It has been suggested that a high fructose diet is closely associated with the development of metabolic syndrome, including hyperleptinemia, insulin resistance and lipid metabolism abnormalities (Aoyama et al., 2012; Malagrino et al., 2016). Since it is most likely that foods that have abundant fructose will continue to be widely available (Stanhope and Havel, 2010), it is necessary to search for alternative compounds against metabolic syndrome induced by high dietary fructose. To the best of our knowledge, this is the first study that demonstrated the protective effects of protodioscin against metabolic syndrome induced by high dietary fructose, as evidenced by the improvement of glucose intolerance and reduced serum levels of insulin, leptin, TG and TC.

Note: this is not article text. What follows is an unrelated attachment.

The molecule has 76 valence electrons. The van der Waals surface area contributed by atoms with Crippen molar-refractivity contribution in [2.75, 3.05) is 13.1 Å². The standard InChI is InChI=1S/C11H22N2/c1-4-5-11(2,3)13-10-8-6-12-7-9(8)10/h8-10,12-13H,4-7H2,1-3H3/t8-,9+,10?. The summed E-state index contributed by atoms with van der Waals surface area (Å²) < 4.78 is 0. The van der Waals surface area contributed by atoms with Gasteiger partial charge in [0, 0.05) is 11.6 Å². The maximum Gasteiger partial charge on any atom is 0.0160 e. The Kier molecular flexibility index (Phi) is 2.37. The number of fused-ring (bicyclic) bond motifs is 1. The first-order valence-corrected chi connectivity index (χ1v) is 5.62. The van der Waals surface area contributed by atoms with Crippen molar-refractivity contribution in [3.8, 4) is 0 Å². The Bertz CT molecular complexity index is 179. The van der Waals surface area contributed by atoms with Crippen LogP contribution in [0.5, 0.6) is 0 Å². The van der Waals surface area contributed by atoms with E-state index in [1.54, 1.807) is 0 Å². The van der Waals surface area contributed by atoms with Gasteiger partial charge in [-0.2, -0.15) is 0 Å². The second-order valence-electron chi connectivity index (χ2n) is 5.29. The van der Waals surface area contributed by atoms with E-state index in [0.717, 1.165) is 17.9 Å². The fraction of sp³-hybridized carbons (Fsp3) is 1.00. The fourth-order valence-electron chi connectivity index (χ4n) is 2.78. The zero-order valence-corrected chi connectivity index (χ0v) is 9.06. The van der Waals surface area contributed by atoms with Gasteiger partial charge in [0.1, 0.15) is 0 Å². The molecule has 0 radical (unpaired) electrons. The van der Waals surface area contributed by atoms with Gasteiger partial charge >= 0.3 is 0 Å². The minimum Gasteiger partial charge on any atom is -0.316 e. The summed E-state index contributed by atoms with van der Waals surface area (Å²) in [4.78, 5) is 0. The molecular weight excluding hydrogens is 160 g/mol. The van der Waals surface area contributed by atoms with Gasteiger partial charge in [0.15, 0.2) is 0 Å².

High fructose consumption causes chronic inflammation, which has been suggested to contribute to the process of reduced renal function (Dungey et al., 2013). TNF-[alpha], IL-6 and IL-1[beta] are widely used as markers of inflammation, and the increase or persistent elevations in TNF-[alpha], IL-6 and IL-1[beta] are strongly correlated with predictive mortality of chronic renal diseases (Lee et al., 2015a; Meuwese et al., 2011). TNF-[alpha] is cytotoxic to glomerular and mesangial cells and could directly cause renal injury (Kolati et al., 2015). Studies have reported that mice deficient in TNF receptor-1 were resistant to lipopolysaccharide-induced renal failure (Cunningham et al., 2002). In addition, TNF-[alpha] antibodies significantly decreased sepsis-induced renal failure (Cohen and Carlet, 1996). In experimental models of nephropathy, the renal expression of IL-6 increased, which elevated endothelial permeability, mesangial cell proliferation and fibronectin expression (Navarro-Gonzalez and Mora-Fernandez, 2008). IL-1[beta] is also involved in renal injury. IL-1[beta] directly initiates glomerular hypercellularity and increases vascular endothelial cell permeability (Jones et al., 2001; Royall et al., 1989). Consistent with previous research, we observed that high dietary fructose induced renal inflammatory response (as evidenced by increased levels of TNF-[alpha], IL-6 and IL-1[beta]) and caused kidney injury (characterized by increased levels of BUN and serum Cr). However, protodioscin treatment successfully reduced the levels of TNF-[alpha], IL-6 and IL-1[beta], which prevented potential kidney injury.